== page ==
Until you stepped onto the plane that took you to your new Erasmus home, people had told you who you were many times.
You might have heard that you are shy/loud/lazy/persistent/impatient. And you have been carrying these adjectives with you ever since.
I think our identities, the words we use to describe ourselves are just that, a collection of phrases we hear from people in our life. Do you know who you are, when you are alone? For the longest time, I didn't.
And that is why going on Erasmus was one of the best decisions I've made.
Being on your own, facing challenges, meeting people, and missing people allows for introspection and self-reflection, helping you understand your values, goals, and priorities. While studying abroad I've learned how to be strong when needed and how to be my own friend.
In one of my Greek classes, I learned about the ancient Greek noun σωφροσύνη (sophrosyne) - a state of mind characterized by a deep awareness of one's true self, resulting in true happiness. And this word stayed close to my heart.
There is no better time to ask yourself who you are or what you like to do than your mobility. It is a time of meeting new people who change you forever. They will become pieces of who you are and who you'll be. But when you first meet them during an ESN event or a boring lecture, and they ask you about yourself, you can answer, knowing that you are still a mystery to them, there are no prejudices or past mistakes. You can freely tell them what you love and who you long for.
Erasmus's relationships are authentic because they emerge from a shared experience. The vulnerability of being in a foreign land brings forth a certain rawness, allowing you to express your true self without fear of judgment.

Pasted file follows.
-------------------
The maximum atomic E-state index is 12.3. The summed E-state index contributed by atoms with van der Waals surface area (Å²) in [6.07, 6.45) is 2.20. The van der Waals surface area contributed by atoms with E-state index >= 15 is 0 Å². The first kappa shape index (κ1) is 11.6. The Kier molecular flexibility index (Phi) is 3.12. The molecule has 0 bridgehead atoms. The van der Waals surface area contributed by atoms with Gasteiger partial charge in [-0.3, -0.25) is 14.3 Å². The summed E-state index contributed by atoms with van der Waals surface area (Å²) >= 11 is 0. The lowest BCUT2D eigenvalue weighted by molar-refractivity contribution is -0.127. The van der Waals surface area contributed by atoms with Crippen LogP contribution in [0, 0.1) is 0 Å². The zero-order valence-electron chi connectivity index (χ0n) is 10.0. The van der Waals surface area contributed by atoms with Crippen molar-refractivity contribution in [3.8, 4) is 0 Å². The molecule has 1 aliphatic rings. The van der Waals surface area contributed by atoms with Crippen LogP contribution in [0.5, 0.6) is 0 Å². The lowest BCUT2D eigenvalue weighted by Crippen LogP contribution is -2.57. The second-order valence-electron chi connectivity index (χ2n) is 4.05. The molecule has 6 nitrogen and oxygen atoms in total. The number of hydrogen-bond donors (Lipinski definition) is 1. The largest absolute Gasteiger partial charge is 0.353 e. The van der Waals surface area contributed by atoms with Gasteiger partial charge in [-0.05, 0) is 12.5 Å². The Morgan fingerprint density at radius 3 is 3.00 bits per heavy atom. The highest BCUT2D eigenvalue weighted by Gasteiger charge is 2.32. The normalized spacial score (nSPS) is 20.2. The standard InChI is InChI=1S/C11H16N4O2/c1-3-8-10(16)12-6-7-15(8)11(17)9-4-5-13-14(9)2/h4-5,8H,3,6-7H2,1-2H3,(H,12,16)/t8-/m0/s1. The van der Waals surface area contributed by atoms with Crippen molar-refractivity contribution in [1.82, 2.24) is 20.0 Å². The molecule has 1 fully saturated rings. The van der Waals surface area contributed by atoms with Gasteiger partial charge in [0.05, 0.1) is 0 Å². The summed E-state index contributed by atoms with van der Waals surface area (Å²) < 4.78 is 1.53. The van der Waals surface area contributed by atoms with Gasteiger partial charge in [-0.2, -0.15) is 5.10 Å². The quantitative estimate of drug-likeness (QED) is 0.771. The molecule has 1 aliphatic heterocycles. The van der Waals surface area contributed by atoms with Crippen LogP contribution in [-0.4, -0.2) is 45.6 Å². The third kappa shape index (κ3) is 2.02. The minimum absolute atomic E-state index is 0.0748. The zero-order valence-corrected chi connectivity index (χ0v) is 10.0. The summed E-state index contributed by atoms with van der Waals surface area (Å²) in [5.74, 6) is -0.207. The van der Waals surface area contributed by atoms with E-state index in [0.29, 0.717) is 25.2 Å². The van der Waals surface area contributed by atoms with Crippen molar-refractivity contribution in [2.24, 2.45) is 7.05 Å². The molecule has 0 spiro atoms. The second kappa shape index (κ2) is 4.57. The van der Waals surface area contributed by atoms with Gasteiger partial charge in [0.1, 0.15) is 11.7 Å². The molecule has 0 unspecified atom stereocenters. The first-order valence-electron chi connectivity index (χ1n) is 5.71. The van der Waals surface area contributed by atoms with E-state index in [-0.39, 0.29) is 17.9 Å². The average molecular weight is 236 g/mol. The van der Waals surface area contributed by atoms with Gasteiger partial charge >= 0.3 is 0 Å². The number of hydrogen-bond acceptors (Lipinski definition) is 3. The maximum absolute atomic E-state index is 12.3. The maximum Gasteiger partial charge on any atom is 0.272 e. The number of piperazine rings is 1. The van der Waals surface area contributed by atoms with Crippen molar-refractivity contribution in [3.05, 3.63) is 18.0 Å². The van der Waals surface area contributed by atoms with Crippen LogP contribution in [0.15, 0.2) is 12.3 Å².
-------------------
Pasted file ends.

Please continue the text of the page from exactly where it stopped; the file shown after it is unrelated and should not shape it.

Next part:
During your Erasmus adventure, you are on your own, yet surrounded by a world of possibilities. So, as you navigate the challenges, be gentle with yourself. It is easy to compare your experiences to others, especially on social media. It is easy to fall into the trap of comparison, particularly in the age of social media. The constant stream of picture-perfect moments on Instagram might evoke a sense of FOMO, the fear of missing out. However, it's crucial to remind yourself that these stories are nothing, but a fraction of somebody's day.
Your experience is uniquely yours, and the true essence of Erasmus lies not in the grandiosity of each moment but in the personal growth, self-discovery, and meaningful connections forged along the way. Embrace the authenticity of your narrative, and let your Erasmus adventure unfold organically, free from the constraints of perceived expectations.
If you ever feel overwhelmed being on your Erasmus just know that it is completely normal. Your friends are going through the same and that might make it easy for them to understand your worries. The fact that many of your struggles are universal experiences for students abroad does not mean you have to keep it all in and suffer alone. If you feel that your mental health is taking a toll, it's crucial to prioritize self-care and reach out for support. You can visit the website of Mental Health Europe and find a helpline or organization for young people in your country.
Remember, seeking help is always a sign of strength.